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AMD EPYC 7251 Provides Great Value At Less Than $500 USD

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  • AMD EPYC 7251 Provides Great Value At Less Than $500 USD

    Phoronix: AMD EPYC 7251 Provides Great Value At Less Than $500 USD

    We have been delivering a number of EPYC 7601 Linux benchmarks since receiving this 32 core / 64 thread high-end server processor a little more than one month ago. Recently we received some additional EPYC processors from AMD for testing and for this next batch of benchmarking decided to begin with the EPYC 7251, which is the current lowest-end EPYC part. For priced at under $500 USD, this eight core / 16 thread processor has a lot to offer.

    http://www.phoronix.com/vr.php?view=25355

  • #2
    I don't know if it's just because the frequencies are different, but I find it odd how Epyc seems to be so much better than Xeon, whereas Ryzen is underwhelming compared to the Core i series.

    Michael: Might be interesting to see an IPC test of Ryzen vs Epyc, with the 8700K and the Xeon Silver included in the mix too.

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    • #3
      I also would like to see EPYC vs comparable core series for a giving price range. Maybe add the higher price CPU to compensate for the motherboard premium of EPYC.

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      • #4
        Originally posted by schmidtbag View Post
        I don't know if it's just because the frequencies are different, but I find it odd how Epyc seems to be so much better than Xeon, whereas Ryzen is underwhelming compared to the Core i series.

        Michael: Might be interesting to see an IPC test of Ryzen vs Epyc, with the 8700K and the Xeon Silver included in the mix too.
        guessing better binning and 8 channel bandwidth since we know Zen infinity fabric is always starved

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        • #5
          Impressive CPU, even though I'm heavy on the multitasking, but still barely manage to stress my Ryzen 7 1700. Can't think of what I would do with tgis epyc, though I want one.. 😃
          Desktop Environment poll:
          https://www.phoronix.com/forums/foru...de-do-you-like

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          • #6
            Originally posted by schmidtbag View Post
            I don't know if it's just because the frequencies are different, but I find it odd how Epyc seems to be so much better than Xeon, whereas Ryzen is underwhelming compared to the Core i series.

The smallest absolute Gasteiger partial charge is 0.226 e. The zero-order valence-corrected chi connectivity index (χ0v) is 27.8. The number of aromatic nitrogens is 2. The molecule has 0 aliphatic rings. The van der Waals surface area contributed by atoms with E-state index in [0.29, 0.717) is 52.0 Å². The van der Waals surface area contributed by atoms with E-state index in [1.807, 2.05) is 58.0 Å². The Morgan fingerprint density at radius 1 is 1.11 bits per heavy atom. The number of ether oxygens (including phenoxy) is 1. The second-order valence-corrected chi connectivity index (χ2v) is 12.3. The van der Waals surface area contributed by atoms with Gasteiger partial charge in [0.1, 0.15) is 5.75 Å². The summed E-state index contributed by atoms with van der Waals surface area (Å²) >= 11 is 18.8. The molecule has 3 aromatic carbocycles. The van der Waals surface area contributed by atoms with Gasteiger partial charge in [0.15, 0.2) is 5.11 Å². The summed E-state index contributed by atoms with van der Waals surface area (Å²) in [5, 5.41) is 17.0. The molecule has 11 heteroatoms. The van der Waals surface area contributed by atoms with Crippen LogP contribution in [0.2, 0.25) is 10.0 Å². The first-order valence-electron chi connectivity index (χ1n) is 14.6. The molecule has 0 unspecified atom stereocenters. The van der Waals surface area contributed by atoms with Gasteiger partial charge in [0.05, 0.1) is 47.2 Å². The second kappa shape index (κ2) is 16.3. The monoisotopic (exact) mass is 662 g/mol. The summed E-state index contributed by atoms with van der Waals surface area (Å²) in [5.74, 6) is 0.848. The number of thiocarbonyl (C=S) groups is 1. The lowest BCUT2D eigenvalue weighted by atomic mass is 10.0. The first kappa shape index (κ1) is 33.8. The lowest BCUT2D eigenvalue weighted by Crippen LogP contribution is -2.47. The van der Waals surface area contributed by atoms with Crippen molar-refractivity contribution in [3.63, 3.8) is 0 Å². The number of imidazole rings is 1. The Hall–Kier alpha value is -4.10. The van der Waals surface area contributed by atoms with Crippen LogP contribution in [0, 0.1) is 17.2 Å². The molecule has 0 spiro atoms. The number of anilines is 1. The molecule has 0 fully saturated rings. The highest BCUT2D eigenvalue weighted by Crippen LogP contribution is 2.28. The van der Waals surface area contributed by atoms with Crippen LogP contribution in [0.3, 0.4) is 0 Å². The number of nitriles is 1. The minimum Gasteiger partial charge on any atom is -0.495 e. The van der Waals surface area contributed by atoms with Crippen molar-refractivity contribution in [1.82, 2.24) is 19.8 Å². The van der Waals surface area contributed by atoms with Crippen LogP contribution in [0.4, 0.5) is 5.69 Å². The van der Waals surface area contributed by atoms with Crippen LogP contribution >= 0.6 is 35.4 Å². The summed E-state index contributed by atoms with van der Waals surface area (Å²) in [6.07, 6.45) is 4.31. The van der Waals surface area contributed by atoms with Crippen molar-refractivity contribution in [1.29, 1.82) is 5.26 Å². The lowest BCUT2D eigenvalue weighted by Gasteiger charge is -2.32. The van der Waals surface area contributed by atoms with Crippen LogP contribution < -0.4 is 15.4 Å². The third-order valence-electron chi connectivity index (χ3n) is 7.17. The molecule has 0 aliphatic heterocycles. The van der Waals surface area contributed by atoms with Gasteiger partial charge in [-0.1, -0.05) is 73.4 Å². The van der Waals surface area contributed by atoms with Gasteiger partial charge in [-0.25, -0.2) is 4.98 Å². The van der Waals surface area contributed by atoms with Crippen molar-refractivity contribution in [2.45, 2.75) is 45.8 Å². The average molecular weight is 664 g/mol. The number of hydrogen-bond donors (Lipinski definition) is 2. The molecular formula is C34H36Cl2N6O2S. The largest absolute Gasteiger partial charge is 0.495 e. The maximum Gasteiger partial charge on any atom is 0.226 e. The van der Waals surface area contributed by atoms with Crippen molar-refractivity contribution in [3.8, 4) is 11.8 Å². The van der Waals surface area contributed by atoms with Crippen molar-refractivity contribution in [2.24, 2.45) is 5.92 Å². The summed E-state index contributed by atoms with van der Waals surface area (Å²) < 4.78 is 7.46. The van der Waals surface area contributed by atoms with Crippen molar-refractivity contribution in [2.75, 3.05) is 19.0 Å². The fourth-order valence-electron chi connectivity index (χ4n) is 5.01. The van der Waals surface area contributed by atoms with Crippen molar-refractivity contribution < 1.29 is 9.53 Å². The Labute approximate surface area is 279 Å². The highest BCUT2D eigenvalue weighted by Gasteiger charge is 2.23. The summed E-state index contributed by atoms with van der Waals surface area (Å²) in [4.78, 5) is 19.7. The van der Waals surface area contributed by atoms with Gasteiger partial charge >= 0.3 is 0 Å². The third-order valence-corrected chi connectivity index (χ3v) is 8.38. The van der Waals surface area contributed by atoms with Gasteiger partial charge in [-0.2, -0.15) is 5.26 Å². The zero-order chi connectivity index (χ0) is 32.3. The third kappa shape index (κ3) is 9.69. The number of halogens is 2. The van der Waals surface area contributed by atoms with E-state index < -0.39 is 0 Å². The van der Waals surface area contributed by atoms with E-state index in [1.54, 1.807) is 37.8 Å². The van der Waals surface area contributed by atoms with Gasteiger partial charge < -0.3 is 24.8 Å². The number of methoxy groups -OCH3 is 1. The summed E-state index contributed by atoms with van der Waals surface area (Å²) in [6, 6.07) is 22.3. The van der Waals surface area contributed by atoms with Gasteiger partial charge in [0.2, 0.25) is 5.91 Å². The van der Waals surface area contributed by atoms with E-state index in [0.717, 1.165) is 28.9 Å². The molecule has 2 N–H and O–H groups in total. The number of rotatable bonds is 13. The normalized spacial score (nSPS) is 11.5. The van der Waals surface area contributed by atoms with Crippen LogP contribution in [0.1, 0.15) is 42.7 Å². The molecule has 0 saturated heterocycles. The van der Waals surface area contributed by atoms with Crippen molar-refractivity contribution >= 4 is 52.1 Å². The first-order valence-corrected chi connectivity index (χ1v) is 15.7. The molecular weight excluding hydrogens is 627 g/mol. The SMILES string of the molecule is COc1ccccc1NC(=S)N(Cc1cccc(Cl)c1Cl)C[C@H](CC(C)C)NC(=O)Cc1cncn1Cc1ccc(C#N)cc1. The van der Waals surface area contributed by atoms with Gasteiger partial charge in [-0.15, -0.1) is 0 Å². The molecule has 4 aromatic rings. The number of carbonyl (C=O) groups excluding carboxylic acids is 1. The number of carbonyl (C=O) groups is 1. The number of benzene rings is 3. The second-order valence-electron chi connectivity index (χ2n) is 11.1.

adding to what jrch2k8 said (something like "why they did like this"), Ryzen can be priced more competitively in the consumer range and still fare well, while Epyc needs all it can get to assault the Intel stronghold on server (and get some share in that high-margin market).

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            • #7
              Hmm, considering asmFish, what about StockFish? Iirc, they have automated tests. Would be interesting to see what icc vs gcc have to say on EPYC vs Xeon

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              • #8
                Originally posted by starshipeleven View Post
                adding to what jrch2k8 said (something like "why they did like this"), Ryzen can be priced more competitively in the consumer range and still fare well, while Epyc needs all it can get to assault the Intel stronghold on server (and get some share in that high-margin market).
                But Epyc was often outperforming (or close to it) the Xeons of similar core counts and/or frequencies. So even ignoring price point, Epyc was still doing oddly very good, and I'm not sure the extra memory channels are enough. But maybe I'm wrong - this is why I'm interested in an IPC test against Ryzen.

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                • #9
                  Epyc has 8 memory channels to feed 8 cores. To demonstrate the value of this memory bandwidth, one would just need to compare this chip to a similarly clocked ryzen, also with 8 cores, but only two memory channels. Workloads that are memory bound would stand out very much.

                  I work a lot with such workloads and our sweet spot is somewhere around two cores per memory channel. Then it's just a matter of who offers more for money. This year it's AMD.

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                  • #10
                    Originally posted by schmidtbag View Post
                    But Epyc was often outperforming (or close to it) the Xeons of similar core counts and/or frequencies. So even ignoring price point, Epyc was still doing oddly very good, and I'm not sure the extra memory channels are enough. But maybe I'm wrong - this is why I'm interested in an IPC test against Ryzen.
                    It's because of power density... EYPC and Ryzen are more power efficient they sacrifice a tiny bit of performance for much lower wattage per core, whereas Intel has too goose theirs to hit higher clock rates which AMD is ignoring mostly. Basically AMD has a fast enough core, and Intel is still trying to win based in single thread perf which server guys only care about a little bit. Also EYPC has much wider IO than Intel... which honestly is the bigger win than raw synthetic perf.

                    I'm going to say it again, I want to see basically a 7251 + specialized accelerator + HBM on package etc... I wont be surprised if this is what they end up making for TESLA...
                    Last edited by cb88; 10-17-2017, 01:06 PM.

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